CHICAGO — In the negotiating equivalent of a game-winning, 65-yard Hail Mary touchdown pass with the final seconds ticking off the clock, the Angels and 2004 first-round pick Jered Weaver agreed to a $4-million signing bonus in the final hour before Monday's 9 p.m. deadline to sign the former Long Beach State ace.
With the sides at an impasse for almost a year and about $1.5 million apart going into the weekend, Weaver, the 12th overall pick in last June's draft, essentially yielded to the Angels' demands, agreeing to a minor league deal, pending the passing of a physical this week, for the same amount offered to the right-hander in late February.
Had Weaver, 22, not signed Monday he would have reentered next week's draft, a prospect that seemed to grow less attractive by the hour Monday, considering there was no guarantee the team that drafted Weaver would accede to his demands, especially knowing Weaver probably wouldn't sit out a second consecutive season.
"I had no indication that this was going to happen, really, until [Monday], and it still took most of the day," Angel General Manager Bill Stoneman said on a conference call. "There were a lot of last-minute discussions. It was finally completed fairly close to the deadline."
Though the Angels' hard-line stance in negotiations clearly paid off -- it was Weaver who blinked in what seemed like a high-stakes game of chicken, but it was Weaver who initiated talks that led to the agreement and who compromised the most -- Stoneman was in no mood to gloat.
"This is a win-win situation, and we're happy to have made the agreement," Stoneman said. "I had a feeling he wanted to get it done and join the Angels. He's a local kid, and he was top player in college baseball last year."
Agent Scott Boras, who attended Monday night's Dodger-Cub game, said at 8 p.m. he was still awaiting Weaver's decision. As fans departed and janitors started cleaning the seating area, Boras remained in the luxury seats adjacent to the Cubs' dugout in Dodger Stadium, with the agent juggling two cellphones from 8:30 to 9 p.m. as he heard, and then passed along, Weaver's choice.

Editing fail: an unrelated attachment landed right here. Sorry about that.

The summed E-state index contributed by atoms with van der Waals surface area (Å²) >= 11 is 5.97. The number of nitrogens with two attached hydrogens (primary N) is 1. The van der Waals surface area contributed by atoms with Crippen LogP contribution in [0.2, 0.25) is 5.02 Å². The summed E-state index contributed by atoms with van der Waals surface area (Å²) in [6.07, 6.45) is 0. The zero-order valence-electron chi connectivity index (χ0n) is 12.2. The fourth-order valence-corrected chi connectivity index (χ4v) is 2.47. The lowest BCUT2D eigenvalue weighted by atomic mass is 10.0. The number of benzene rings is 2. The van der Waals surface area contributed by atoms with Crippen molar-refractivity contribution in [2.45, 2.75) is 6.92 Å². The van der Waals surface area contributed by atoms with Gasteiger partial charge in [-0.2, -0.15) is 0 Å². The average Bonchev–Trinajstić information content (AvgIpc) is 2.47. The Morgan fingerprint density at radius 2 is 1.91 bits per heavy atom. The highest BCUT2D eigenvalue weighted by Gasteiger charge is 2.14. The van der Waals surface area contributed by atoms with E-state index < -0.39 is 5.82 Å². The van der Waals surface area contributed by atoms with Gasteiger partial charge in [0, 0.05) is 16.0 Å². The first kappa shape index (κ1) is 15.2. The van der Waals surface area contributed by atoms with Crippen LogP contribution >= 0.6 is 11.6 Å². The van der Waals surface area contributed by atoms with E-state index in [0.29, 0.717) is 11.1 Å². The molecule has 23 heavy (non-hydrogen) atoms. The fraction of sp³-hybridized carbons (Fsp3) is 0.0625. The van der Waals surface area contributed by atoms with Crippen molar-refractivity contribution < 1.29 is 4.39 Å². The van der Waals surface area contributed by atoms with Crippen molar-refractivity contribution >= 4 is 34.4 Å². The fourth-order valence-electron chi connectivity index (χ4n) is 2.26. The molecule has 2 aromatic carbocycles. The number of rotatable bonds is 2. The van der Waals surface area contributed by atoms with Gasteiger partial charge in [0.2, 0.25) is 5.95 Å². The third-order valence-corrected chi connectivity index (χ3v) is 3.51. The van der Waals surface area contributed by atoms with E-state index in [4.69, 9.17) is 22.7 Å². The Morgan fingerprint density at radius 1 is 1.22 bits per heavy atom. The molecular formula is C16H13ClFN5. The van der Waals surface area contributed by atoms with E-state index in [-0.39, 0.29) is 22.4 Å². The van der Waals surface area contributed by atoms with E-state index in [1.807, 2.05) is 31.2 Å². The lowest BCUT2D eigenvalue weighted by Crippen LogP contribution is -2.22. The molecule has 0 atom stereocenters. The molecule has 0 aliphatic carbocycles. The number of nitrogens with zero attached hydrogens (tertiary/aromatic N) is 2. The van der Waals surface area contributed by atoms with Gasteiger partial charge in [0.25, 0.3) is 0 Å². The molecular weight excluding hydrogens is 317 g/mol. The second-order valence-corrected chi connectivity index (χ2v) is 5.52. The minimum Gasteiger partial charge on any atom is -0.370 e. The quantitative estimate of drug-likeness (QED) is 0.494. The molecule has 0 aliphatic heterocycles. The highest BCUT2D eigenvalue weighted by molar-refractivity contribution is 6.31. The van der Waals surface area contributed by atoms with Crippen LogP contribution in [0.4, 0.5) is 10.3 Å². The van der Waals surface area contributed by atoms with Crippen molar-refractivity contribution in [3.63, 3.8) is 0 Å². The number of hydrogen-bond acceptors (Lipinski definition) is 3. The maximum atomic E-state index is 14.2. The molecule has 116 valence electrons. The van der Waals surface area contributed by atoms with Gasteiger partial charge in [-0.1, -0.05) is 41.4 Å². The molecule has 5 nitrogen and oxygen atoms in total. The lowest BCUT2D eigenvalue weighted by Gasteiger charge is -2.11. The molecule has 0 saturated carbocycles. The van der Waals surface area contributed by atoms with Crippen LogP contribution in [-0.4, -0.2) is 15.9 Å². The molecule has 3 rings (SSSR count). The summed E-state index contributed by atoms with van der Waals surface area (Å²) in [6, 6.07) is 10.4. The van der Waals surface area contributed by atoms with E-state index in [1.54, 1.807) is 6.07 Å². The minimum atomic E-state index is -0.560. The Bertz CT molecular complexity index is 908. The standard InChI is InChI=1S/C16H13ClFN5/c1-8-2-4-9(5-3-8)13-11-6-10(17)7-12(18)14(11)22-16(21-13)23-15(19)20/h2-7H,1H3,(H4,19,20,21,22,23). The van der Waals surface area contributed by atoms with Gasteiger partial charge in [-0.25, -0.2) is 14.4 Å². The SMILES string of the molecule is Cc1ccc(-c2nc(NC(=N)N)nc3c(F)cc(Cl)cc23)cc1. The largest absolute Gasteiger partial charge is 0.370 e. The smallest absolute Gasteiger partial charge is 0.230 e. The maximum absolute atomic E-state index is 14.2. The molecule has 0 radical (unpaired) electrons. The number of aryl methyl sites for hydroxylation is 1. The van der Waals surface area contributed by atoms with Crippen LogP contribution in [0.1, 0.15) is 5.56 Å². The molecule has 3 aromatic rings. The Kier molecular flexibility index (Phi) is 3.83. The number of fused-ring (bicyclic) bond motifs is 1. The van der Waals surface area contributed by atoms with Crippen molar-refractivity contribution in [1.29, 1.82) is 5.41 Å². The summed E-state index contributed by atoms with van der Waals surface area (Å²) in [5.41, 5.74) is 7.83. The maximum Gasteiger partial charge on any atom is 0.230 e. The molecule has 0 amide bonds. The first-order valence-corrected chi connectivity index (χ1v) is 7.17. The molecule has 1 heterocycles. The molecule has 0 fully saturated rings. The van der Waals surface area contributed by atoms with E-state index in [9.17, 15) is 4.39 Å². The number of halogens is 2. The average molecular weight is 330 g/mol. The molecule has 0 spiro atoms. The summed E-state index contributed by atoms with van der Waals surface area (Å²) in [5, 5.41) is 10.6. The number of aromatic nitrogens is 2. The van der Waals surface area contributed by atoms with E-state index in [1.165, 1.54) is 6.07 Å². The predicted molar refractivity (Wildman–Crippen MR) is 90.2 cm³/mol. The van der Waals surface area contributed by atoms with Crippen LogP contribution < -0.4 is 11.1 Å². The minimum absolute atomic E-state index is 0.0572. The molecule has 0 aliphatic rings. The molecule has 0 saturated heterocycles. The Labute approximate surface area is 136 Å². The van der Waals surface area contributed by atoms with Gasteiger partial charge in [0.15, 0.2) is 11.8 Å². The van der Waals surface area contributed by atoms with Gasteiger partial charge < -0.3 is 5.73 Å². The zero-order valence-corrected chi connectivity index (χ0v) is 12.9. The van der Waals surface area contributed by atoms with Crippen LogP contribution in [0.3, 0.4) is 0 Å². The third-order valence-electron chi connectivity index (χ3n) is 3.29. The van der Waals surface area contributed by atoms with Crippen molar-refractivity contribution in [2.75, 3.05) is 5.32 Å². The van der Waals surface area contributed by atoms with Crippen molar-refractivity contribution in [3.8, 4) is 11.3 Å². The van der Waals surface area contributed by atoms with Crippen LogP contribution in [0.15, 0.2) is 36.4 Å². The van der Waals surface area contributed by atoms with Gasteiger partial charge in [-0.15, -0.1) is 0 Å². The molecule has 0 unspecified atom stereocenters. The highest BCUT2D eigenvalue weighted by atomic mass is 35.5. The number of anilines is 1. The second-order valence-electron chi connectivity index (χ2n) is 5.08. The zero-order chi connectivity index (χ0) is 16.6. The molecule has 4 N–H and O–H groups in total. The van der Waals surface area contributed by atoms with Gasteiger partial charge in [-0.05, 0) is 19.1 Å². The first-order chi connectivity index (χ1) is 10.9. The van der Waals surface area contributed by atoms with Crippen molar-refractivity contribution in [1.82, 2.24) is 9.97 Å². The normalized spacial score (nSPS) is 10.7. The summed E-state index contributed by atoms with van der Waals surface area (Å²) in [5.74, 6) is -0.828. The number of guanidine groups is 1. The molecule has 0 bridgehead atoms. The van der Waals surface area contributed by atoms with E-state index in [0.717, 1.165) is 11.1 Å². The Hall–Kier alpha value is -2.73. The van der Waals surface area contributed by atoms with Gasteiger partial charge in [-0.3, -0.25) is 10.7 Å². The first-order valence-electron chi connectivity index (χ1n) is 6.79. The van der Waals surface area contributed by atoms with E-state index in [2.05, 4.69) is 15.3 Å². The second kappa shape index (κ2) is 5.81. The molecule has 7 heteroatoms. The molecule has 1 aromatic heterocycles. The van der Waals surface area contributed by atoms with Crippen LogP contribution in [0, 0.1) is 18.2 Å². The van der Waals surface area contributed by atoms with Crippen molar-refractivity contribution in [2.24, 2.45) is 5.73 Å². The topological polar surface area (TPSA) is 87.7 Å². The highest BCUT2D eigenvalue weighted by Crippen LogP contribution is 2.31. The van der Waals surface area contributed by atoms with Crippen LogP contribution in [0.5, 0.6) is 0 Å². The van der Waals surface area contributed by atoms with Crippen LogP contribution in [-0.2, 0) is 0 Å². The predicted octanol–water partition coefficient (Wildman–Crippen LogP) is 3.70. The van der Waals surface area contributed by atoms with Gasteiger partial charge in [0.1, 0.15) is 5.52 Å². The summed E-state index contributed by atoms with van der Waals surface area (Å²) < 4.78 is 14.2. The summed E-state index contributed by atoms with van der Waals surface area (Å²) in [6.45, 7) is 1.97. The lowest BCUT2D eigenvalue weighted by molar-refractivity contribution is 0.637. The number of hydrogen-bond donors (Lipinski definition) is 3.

Boras said he spoke with Stoneman on Friday, Saturday and Monday and said he sensed no animosity from the general manager over the protracted and public negotiations. Boras said the Angels were "wise" to offer the minor league contract, which allows Weaver to collect the entire signing bonus without having it spread over five years.
"I think Anaheim is a good place for him," Boras said. "He's a sinkerball pitcher."
With brother Jeff pitching for the Dodgers, Boras said, Weaver did not have the economic incentive to reenter the draft that a player might otherwise have.
"He has a major league brother, and it's his hometown team; those two variables were big when he weighed them against what other teams think his value is," Boras said. "He's probably worth $1.5 million to $2 million more to someone else."
Boras also said he expected Weaver, who will probably join the Angels' Class-A Rancho Cucamonga team for workouts next week, to climb rapidly through the Angel farm system.
"I have four or five players in this draft who are first-round picks, but none are as close to the major leagues as Jered Weaver," Boras said.
Weaver, who went 15-1 with a 1.62 earned run average at Long Beach last season, striking out 213 and walking 21 in 144 innings and winning the Golden Spikes Award, sought a signing package in the $10-million range before dropping his asking price to $8 million in March to $6 million last week.
The Angels made it clear they would not budge from their last offer of a five-year, $5.25-million major league deal or a $4-million minor league deal. The $5.25-million package would have been more than any player from the 2004 draft received.
Boras countered last week with a proposal asking for $6 million in a major league contract and $750,000 incentives if Weaver played in the big leagues in each season from 2006 to 2008, or a minor league deal with a $5.5-million signing bonus.
Negotiations grew testy at times, with Boras criticizing the Angels for selecting Weaver when they had no intention of meeting his original asking price, Stoneman accusing Boras of putting "a spin on it to make it look like he's made major concessions to get a deal done," and Angel scouting director Eddie Bane rebutting Boras' claim that Weaver could be ready to pitch in the big leagues this season.
Weaver even went so far as to sign with the Camden (N.J.) Riversharks of the independent Atlantic League this month, but he did not pitch in a regular-season game. Instead, Weaver will return to Southern California this week, and speculation about when he can help the Angels' big league club can really begin.
"I just don't know enough about him," Stoneman said, when asked how close to the big leagues Weaver is. "He hasn't pitched competitively in a year, and we're not sure what kind of shape he's in. We definitely don't want to rush things ... but as soon as he's ready for a challenge, we want to give him one."
Times staff writer Bill Shaikin contributed to this report.